Bittorrent makes distributing legitimate content fairly compelling. Of the 7,500 films made in 2014, only 100 will ever be seen. Netflix took down 1,800 titles in 2013, and another 470 in January. Things look pretty dire, even if you’re in a position to have your content played. They’re worse if you’re looking to get paid. Youtube, the world’s largest streaming platform, offers artists $1,750 in exchange for a million streams. Being able to tap into an ecosystem for hundreds of millions of people in a global market to distribute copyrighted work is fairly awesome. Moby. Madonna. Cut/Copy. De La Soul. Diplo. Death Grips. Werner Herzog. Hundred Waters. Lee Scratch Perry. Lucy Walker. Joshua Oppenheimer. Gabe Polsky. Public Enemy. Amanda Palmer have all gave away free tunes or charged for it.
Many people are obviously wary that Bittorrent as a distribution method, somehow thinking that it is a haven of piracy and not an avenue for real content. This has resulted in the development of a new system called Pay Gate. Movie Studios and artists use it to monetize their content. Once payment is received using Visa, Mastercard, Discover, Amex or PAYPAL, the Bundle is unlocked and downloading will begin.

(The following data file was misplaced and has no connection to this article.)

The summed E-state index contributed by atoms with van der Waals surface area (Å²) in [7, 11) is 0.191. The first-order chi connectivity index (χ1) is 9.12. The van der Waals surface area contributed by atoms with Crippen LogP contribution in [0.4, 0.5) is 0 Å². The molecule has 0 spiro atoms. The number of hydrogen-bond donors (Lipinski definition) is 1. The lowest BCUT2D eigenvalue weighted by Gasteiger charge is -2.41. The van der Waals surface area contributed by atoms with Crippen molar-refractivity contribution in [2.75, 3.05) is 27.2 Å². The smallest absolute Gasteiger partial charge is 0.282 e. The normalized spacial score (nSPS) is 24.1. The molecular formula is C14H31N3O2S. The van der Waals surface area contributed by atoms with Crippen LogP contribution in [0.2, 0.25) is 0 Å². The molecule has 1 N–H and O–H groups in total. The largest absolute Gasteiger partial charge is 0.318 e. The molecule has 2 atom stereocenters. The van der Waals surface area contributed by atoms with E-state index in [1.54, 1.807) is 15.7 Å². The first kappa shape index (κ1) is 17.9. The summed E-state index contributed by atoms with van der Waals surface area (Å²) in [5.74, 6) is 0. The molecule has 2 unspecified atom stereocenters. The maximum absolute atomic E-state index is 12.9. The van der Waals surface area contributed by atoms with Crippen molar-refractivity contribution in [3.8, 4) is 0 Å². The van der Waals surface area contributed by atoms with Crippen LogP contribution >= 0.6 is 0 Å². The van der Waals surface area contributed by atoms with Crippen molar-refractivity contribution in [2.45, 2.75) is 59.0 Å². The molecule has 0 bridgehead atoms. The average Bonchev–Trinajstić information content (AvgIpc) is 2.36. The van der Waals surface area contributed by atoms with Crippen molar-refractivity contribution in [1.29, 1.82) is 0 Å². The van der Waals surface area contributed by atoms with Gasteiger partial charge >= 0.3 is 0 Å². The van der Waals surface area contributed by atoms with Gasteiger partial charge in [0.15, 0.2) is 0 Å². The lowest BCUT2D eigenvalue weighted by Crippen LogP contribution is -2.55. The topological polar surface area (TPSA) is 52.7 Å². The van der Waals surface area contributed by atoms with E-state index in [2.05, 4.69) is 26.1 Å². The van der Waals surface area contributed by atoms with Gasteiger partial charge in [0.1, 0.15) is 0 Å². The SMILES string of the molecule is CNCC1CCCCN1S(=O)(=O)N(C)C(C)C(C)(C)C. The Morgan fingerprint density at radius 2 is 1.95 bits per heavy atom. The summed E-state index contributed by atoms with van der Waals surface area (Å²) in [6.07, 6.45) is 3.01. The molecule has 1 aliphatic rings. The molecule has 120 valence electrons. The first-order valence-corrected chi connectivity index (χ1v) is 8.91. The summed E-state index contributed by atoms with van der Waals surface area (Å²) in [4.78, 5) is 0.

Publishers have been the one segment who have not gravitated towards the concept of distributing royalty free content, DRM-Free or otherwise on Bittorrent. Authors such as Tim Ferriss and Megan Lisa Jones both employed torrenting their own books to build awareness on new titles. Publishers on the other hand, have not thrown done on the system yet, but some are in a prime position to make it work.
There are plenty of imprints such as science fiction specialized TOR. They sell their books with no encryption, which makes it perfectly viable to load it on your phone, e-reader and tablet. Pottermore, the publishers behind Harry Potter also do not employ DRM, and instead use digital watermarks.
Digital book sellers have been disappearing in the last few years and major publishers are trying to find away from exclusively relying on Amazon to distribute their books. Publishers can sell their EPUB and PDF books with DRM, and their customers can read them with their favorite e-reader or tablet via Adobe Digital Editions.
There are a ton of gossip in the digital publishing and e-reader sector that transpires every single week. Most of these short snippets simply wouldn’t do as a singular article. Today, we look at all of the little tidbits we have gleaned from interviews and research.